For this one, I am armed with pen and paper. Lauda still appears at grands prix, red cap in place, the old ill-fitting T-shirt and sloppy jeans not compromised for his role as a pundit on Austrian TV. His interviews and pieces to camera are short, sharp and shrewd. And invariably outspoken, infused with not a little cynical humour.
He’s just stepped away from the camera after reporting on qualifying at Interlagos; it’s his turn to be interviewed. But he turns it on me.
“You watch at the first corner? You remember the old corner there, how it used to be?” He does not wait for a reply. “That was balls-out; totally balls-out. I always came to that corner thinking ‘this has to be flat’. Then I’d lift, try again, lift again, then next lap, hold my breath and take it flat: f**k, I’ve done it! You could make up time there going for pole, but if you didn’t have the perfect car it was frightening. Get it wrong and you were going to kill yourself; have the biggest crash of your life.” I remind him that he had one of those, but we’re not going over all that again. He observes that he’s pleased to hear that.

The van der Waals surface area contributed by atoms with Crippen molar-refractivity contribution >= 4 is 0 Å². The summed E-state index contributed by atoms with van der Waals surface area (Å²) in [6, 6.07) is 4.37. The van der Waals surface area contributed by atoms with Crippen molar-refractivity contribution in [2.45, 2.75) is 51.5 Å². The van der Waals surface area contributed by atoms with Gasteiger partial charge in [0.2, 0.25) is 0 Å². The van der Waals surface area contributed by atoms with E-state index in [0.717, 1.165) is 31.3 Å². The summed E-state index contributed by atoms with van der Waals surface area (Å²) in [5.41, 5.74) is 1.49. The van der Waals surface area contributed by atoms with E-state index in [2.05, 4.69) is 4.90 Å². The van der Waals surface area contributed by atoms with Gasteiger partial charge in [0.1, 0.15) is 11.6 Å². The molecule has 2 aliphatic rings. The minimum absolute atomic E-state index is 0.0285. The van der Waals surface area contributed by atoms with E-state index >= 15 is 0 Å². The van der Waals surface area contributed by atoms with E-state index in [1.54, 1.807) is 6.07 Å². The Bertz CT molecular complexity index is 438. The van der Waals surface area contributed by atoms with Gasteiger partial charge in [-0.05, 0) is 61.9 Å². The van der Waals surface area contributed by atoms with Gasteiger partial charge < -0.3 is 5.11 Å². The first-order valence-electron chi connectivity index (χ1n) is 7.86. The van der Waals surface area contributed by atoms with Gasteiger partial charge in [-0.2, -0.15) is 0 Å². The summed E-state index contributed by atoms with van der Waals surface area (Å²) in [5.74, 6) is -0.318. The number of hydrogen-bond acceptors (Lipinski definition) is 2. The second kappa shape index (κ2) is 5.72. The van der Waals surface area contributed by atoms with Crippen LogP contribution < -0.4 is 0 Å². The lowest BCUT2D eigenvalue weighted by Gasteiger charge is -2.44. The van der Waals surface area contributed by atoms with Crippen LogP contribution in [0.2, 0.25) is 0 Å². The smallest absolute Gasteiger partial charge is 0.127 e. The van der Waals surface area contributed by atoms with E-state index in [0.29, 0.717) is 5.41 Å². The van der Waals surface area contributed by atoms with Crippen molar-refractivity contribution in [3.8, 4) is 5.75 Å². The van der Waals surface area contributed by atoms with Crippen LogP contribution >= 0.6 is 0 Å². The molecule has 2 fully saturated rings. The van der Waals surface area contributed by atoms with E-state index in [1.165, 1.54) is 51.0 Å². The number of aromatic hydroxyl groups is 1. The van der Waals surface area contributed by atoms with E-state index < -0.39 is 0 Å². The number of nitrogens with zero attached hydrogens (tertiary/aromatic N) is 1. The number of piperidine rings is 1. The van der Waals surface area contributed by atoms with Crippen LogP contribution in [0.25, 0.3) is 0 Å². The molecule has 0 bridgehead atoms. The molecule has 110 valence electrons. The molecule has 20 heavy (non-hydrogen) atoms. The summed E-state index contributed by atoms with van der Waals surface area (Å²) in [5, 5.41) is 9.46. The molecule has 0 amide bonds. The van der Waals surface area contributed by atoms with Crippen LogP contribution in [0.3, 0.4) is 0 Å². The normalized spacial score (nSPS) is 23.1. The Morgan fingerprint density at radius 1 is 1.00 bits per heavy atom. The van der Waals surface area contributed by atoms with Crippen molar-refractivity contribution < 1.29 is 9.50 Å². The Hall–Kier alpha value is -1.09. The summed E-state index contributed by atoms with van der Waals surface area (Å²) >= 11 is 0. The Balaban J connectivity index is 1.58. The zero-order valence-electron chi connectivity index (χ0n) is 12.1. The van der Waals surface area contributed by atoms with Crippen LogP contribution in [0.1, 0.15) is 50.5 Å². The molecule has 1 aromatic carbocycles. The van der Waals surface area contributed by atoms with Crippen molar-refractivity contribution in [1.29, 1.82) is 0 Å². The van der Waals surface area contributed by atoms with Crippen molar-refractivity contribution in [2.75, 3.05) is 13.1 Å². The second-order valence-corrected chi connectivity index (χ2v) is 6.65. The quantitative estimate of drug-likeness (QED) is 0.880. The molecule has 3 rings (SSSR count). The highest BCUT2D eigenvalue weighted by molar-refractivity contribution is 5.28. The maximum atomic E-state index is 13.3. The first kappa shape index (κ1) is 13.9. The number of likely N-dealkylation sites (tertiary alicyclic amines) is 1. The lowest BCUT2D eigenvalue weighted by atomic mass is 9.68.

In his book Formula One: The Art and Technicalities of Grand Prix Driving Lauda described the old Curvas 1 and 2 at Interlagos as a Formula 1 car drifting flat out in fifth gear. Those were the days; but back to more contemporary matters.
The Austrian knows a great deal about racing – and winning – for Ferrari in particular. He is one of very few drivers to have got the best out of the Italian team. And he’s keen to shed some light on the Schumacher years, how they produced such spectacular results. How the scuderia will never repeat the feat, not with Räikkönen, nor with anyone else for that matter.